Legislative leaders released a sweeping redistricting plan this week that will move Martha’s Vineyard to a new congressional district and prompt the Island’s current congressional delegate, Rep. William Keating, to relocate. Changes in the nation’s population according to 2010 census data are forcing Massachusetts to cut the number of districts from 10 to nine.
Under the proposed plan, the Vineyard will join a reconfigured 9th congressional district that encompasses all of the Cape and Islands, coastal sections of Plymouth County and the South Coast, including part of Fall River and New Bedford. Quincy, Weymouth, Hingham, Cohasset, Abington and Scituate will become part of the 8th district. The Island and New Bedford have not been part of the same congressional district since the late 1990s.
Shortly after the redistricting plan was unveiled by legislative leaders on Monday, Mr. Keating released a statement saying he will change his residency from Quincy to Bourne in order to campaign in the 9th district during the 2012 election. Staying in Quincy would have pitted Mr. Keating against another Democrat, Rep. Stephen F. Lynch of South Boston. Reached by telephone Thursday, Mr. Keating said he did not discuss the decision in advance with Mr. Lynch.
“After talking with my wife Tevis and our children, Kristen and Patrick, I have decided to run in the new 9th Congressional District where we’ve owned a home for 17 years,” Mr. Keating said in the statement. “I hope that the residents of my current district — from Quincy to Provincetown and the Islands — know that their well-being is my primary concern and nothing changes that. I look forward to continuing to represent the people I’m currently serving, as well as the new communities that will be a part of this district in the future.”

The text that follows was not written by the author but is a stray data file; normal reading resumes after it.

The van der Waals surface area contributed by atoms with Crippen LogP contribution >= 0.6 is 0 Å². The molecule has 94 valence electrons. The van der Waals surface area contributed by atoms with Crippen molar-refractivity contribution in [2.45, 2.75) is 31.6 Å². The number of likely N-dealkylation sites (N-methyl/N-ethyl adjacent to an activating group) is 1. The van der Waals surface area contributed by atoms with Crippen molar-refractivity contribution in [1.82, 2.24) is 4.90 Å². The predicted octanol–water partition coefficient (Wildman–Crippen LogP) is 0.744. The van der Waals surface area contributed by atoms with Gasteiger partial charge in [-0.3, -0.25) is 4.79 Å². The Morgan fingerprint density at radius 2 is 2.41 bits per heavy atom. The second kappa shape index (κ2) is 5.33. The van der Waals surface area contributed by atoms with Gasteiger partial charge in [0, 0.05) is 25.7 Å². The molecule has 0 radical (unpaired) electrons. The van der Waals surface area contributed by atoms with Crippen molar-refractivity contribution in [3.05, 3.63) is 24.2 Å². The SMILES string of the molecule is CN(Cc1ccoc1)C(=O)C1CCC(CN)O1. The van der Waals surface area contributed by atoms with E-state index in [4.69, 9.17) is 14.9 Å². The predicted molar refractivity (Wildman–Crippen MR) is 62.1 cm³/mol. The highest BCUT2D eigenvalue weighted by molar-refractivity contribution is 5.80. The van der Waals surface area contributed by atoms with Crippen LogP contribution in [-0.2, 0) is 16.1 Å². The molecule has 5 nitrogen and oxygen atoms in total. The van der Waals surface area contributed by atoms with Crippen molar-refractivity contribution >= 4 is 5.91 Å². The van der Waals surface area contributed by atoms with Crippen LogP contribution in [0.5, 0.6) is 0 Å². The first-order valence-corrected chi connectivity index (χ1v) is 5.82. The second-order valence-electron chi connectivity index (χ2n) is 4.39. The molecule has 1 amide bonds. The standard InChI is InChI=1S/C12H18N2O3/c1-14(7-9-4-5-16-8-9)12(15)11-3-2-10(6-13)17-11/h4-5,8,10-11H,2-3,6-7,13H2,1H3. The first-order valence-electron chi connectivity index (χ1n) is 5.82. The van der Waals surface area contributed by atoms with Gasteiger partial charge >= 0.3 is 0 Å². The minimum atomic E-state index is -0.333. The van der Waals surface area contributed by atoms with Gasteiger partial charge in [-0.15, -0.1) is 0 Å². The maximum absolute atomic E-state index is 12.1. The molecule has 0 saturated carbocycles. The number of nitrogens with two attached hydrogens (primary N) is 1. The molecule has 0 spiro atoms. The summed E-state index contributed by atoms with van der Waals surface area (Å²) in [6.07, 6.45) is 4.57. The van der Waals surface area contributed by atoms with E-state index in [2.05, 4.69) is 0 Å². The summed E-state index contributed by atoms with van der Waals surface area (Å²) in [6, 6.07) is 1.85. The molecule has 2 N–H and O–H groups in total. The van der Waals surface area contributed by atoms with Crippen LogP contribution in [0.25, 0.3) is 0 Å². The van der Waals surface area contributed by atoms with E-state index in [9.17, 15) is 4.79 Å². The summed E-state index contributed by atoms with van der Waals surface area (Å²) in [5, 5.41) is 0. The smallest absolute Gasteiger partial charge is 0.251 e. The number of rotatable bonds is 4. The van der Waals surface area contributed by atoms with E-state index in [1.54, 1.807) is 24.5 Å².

Mr. Keating, former district attorney of Norfolk County, was elected to the House of Representatives in 2010. He succeeded William Delahunt, who retired after 14 years in office.
In conversation with the Gazette, Mr. Keating said he looks forward to expanding his work on coastal matters and small-business creation, but also sees a great deal of commonality between his current 10th district and the new 9th district.
“When you represent people at the national level, the issues are quite similar, particularly given the economic climate,” he said.
Mr. Keating plans to move to his summer home in Bourne as early as next week. “This is not a new area to me. There’s not going to be a great deal of adjustment in what we’re doing,” he said. Prior to purchasing his summer home in Bourne, Mr. Keating maintained a part-time residence in Edgartown for 10 years.
Though the primary purpose of the redistricting plan is to decrease the state’s congressional districts, the redistricting committee has used the process to address past grievances over gerrymandered districts and increase the percentage of minority voters within certain areas.
In an interview with The Boston Globe, Michael J. Moran, House chairman of the Special Joint Committee on Redistricting, said the creation of a compact South Coast and Cape Cod district was a priority.
“We’ve drawn up what we believe . . . is an accurate reflection of where the people of the commonwealth are,” he told the Globe.
The new plan would also create the state’s first majority-minority district by extending a Boston-area district currently represented by Rep. Michael Capuano into Milton and Randolph, which are predominately African-American.
The redrawn 7th district is expected to raise the percentage of minority residents to nearly 57 per cent.
The Massachusetts house and senate, must approve the plan before it is signed by Gov. Deval Patrick. If accepted, the plan will take effect in 2013. At that time, the Island’s current congressional district, the 10th, will be dissolved.